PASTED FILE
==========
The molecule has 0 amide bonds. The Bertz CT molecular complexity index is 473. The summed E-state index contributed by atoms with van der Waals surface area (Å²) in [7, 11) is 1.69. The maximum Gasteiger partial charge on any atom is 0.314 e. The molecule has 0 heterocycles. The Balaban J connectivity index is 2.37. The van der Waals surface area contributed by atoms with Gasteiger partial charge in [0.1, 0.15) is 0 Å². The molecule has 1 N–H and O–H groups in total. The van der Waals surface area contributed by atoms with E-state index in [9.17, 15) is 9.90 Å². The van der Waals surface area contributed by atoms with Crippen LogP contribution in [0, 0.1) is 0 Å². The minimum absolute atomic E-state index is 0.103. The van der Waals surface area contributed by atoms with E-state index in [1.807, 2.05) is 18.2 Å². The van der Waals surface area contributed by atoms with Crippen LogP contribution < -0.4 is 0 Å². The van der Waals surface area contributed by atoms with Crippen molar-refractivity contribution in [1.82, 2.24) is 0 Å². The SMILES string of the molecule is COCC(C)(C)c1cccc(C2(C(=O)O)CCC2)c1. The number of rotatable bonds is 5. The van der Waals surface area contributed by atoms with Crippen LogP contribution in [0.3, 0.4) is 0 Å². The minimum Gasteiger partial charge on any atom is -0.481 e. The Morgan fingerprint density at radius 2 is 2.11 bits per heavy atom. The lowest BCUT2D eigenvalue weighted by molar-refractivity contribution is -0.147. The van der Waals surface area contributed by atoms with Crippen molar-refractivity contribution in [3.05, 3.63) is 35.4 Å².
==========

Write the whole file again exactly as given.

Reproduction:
The molecule has 0 amide bonds. The Bertz CT molecular complexity index is 473. The summed E-state index contributed by atoms with van der Waals surface area (Å²) in [7, 11) is 1.69. The maximum Gasteiger partial charge on any atom is 0.314 e. The molecule has 0 heterocycles. The Balaban J connectivity index is 2.37. The van der Waals surface area contributed by atoms with Gasteiger partial charge in [0.1, 0.15) is 0 Å². The molecule has 1 N–H and O–H groups in total. The van der Waals surface area contributed by atoms with E-state index in [9.17, 15) is 9.90 Å². The van der Waals surface area contributed by atoms with Crippen LogP contribution in [0, 0.1) is 0 Å². The minimum absolute atomic E-state index is 0.103. The van der Waals surface area contributed by atoms with E-state index in [1.807, 2.05) is 18.2 Å². The van der Waals surface area contributed by atoms with Crippen LogP contribution < -0.4 is 0 Å². The van der Waals surface area contributed by atoms with Crippen molar-refractivity contribution in [1.82, 2.24) is 0 Å². The SMILES string of the molecule is COCC(C)(C)c1cccc(C2(C(=O)O)CCC2)c1. The number of rotatable bonds is 5. The van der Waals surface area contributed by atoms with Crippen LogP contribution in [0.3, 0.4) is 0 Å². The minimum Gasteiger partial charge on any atom is -0.481 e. The Morgan fingerprint density at radius 2 is 2.11 bits per heavy atom. The lowest BCUT2D eigenvalue weighted by molar-refractivity contribution is -0.147. The van der Waals surface area contributed by atoms with Crippen molar-refractivity contribution in [3.05, 3.63) is 35.4 Å².